The protest was ineffective. I went into the talk perceiving Prime Minister Olmert as a warmonger- I was against the Lebanon war. I left with a new appreciation of Olmert. That's probably not what the protesters- who were from SAIA (Students Against Israeli Apartheid), at least according to their t-shirts- were hoping for.
When the protesters' shouts weren't incomprehensible, they were hyperbolic. Their interruptions were rude at best. This was not a case of the voiceless making themselves heard. There was a question and answer period after Olmert spoke and they could have raised their hands and asked an informed tough question, which would have been a better alternative. If they were ignored then, that would have been the time to protest. Instead, they shirked their chance to add to the conversation productively and resorted to a gimmick.
The protesters could have asked if the justification for killing numerous innocent Lebanese and stoking the flames of anger against Israeli were really worth the short-term goals of the war. They could have asked what kind of impediment the Jewish settlers will present to the peace process. Instead, they turned their positions into a caricature by shouting nothing of substance.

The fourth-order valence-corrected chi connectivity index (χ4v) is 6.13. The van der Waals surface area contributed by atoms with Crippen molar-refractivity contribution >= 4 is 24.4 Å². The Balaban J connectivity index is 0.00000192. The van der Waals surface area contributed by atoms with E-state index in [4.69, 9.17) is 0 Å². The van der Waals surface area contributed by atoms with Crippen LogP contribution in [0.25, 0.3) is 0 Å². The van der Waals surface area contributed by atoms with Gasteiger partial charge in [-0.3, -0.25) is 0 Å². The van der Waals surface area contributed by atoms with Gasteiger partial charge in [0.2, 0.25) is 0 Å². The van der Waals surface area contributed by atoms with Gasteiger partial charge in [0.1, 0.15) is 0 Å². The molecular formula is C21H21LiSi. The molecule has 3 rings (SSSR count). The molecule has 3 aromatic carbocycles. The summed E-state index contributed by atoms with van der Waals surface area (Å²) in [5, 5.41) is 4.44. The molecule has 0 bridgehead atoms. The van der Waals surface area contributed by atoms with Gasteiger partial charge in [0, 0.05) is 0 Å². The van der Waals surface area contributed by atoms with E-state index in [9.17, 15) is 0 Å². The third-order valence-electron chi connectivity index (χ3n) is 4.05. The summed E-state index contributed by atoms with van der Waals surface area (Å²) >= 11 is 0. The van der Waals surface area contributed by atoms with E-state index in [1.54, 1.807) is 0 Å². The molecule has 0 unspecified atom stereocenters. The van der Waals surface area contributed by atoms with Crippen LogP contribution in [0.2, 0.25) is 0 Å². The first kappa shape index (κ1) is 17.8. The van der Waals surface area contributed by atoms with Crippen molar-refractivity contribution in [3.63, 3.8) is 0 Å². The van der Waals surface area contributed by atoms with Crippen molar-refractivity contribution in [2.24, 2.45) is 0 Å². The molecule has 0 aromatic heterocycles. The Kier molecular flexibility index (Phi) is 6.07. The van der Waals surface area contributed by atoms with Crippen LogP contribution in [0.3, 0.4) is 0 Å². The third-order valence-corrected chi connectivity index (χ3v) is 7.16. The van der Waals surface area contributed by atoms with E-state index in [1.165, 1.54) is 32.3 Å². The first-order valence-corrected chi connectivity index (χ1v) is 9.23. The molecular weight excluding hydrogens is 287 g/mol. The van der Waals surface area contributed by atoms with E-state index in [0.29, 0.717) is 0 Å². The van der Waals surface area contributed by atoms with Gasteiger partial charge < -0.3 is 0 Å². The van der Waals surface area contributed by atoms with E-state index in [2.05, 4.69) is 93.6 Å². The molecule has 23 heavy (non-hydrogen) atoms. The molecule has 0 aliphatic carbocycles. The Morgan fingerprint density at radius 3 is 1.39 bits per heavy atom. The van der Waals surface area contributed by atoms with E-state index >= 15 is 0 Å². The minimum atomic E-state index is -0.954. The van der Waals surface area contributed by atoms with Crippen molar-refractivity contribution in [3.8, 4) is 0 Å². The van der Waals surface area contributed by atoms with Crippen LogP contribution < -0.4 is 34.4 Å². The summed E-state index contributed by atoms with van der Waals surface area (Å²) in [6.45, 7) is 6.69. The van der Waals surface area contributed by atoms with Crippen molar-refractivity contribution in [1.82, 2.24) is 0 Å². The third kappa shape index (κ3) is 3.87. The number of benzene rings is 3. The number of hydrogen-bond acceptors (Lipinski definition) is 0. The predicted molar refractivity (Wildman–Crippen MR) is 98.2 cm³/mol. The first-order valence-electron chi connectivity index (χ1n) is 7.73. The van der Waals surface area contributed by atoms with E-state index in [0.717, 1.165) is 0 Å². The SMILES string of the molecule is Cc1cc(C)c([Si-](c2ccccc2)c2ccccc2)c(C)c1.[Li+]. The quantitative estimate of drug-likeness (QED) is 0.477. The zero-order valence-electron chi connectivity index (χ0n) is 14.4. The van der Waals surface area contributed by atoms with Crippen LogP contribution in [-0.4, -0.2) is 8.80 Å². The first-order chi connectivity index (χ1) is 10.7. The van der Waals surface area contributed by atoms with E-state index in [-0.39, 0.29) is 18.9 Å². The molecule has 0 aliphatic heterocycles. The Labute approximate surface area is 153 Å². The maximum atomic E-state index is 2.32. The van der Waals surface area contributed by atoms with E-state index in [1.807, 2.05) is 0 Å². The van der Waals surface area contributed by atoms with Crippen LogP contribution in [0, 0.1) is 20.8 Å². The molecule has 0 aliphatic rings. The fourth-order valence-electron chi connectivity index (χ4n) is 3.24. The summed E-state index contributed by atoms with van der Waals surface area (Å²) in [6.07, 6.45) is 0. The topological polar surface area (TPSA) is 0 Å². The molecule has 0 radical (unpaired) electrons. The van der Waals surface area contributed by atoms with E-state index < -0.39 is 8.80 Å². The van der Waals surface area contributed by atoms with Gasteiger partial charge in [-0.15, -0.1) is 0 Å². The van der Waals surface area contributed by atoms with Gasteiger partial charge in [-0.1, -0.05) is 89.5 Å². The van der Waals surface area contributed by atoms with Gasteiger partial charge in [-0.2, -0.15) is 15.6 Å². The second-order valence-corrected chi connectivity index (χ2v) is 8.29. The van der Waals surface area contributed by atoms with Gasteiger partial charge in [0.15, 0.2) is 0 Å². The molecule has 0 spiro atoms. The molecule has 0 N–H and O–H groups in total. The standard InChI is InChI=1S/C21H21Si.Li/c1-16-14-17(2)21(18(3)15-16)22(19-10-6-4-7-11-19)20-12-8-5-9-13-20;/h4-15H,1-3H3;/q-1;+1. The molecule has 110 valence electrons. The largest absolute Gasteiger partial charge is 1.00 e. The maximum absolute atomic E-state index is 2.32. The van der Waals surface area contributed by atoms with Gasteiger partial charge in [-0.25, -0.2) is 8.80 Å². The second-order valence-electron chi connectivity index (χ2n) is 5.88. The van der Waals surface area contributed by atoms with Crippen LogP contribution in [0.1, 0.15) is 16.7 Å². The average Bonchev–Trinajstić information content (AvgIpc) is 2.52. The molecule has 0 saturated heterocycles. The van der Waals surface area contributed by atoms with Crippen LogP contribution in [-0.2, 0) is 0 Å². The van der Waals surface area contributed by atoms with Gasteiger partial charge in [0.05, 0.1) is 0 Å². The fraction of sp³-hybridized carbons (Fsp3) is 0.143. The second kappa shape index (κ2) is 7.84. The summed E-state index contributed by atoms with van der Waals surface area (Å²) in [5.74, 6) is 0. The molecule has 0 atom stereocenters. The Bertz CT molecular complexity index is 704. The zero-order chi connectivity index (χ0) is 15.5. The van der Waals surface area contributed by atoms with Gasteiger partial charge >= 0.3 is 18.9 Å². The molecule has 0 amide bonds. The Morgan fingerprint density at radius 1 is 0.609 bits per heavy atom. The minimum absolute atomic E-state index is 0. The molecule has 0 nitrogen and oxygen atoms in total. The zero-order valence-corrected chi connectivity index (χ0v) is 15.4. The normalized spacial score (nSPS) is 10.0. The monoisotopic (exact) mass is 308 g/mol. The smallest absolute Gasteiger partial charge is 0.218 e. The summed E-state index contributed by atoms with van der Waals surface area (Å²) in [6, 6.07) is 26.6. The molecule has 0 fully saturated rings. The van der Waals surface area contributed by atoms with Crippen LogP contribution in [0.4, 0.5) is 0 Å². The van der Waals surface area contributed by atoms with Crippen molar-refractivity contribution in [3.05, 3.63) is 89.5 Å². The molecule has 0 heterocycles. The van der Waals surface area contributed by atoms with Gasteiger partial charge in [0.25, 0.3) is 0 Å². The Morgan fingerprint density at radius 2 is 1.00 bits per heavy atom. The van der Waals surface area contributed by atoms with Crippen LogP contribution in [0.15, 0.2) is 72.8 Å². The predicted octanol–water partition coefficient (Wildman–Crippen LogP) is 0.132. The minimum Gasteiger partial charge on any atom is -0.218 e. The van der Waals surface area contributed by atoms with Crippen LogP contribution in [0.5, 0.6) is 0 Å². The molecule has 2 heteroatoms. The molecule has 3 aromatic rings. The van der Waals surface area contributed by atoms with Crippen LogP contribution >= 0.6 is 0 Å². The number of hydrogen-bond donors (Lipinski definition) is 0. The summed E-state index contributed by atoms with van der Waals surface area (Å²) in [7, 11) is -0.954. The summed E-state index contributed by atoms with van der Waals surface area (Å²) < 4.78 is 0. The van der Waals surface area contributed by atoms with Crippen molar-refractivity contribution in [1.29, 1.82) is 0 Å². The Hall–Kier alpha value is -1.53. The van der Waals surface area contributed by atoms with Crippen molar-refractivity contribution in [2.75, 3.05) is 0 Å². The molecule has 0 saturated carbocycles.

Olmert answered the heckles with patience, grace, and humor. He was in complete control. He later received an inappropriate question from a Judge Grossman, who apparently is extremely right wing, and answered it convincingly. I came away impressed with Olmert's calm after receiving attacks from all sides. Jane Harmon, the head of the Wilson Center, reaffirmed her belief in free speech, but noted that the protesters, though well within their rights, had shown bad judgement. Her comments were appropriate and well-received.
For their part, the students were more nervous than anything else. The first boy paused in horror after Olmert's bodyguard motioned to security personnel. The boy cried, "What?!" in panic. Another boy's voice cracked as he whispered his inaudible protest.
Perhaps the protest would have been more effective if the students had been better trained, but I've never seen the interrupting tactic work well. I once went to a talk where Karl Rove of all people was the speaker. Rove made an ass of himself, yelling offensive rants at students who asked tough questions. The only time Rove looked good was during the interrupting protests. He merely sat there and smiled.
I also witnessed a Jewish group who berated Al Jazeera English's Washington correspondent. The Jewish group ruined the evening with their accusatory questions and statements, which were calmly and effectively answered by the journalist. But the Jewish group wouldn't quit and a chance at meaningful dialogue was missed.
I'm sure SAIA has some important things to add to the Middle East discussion. It's a shame they marginalized themselves yesterday at the Wilson Center.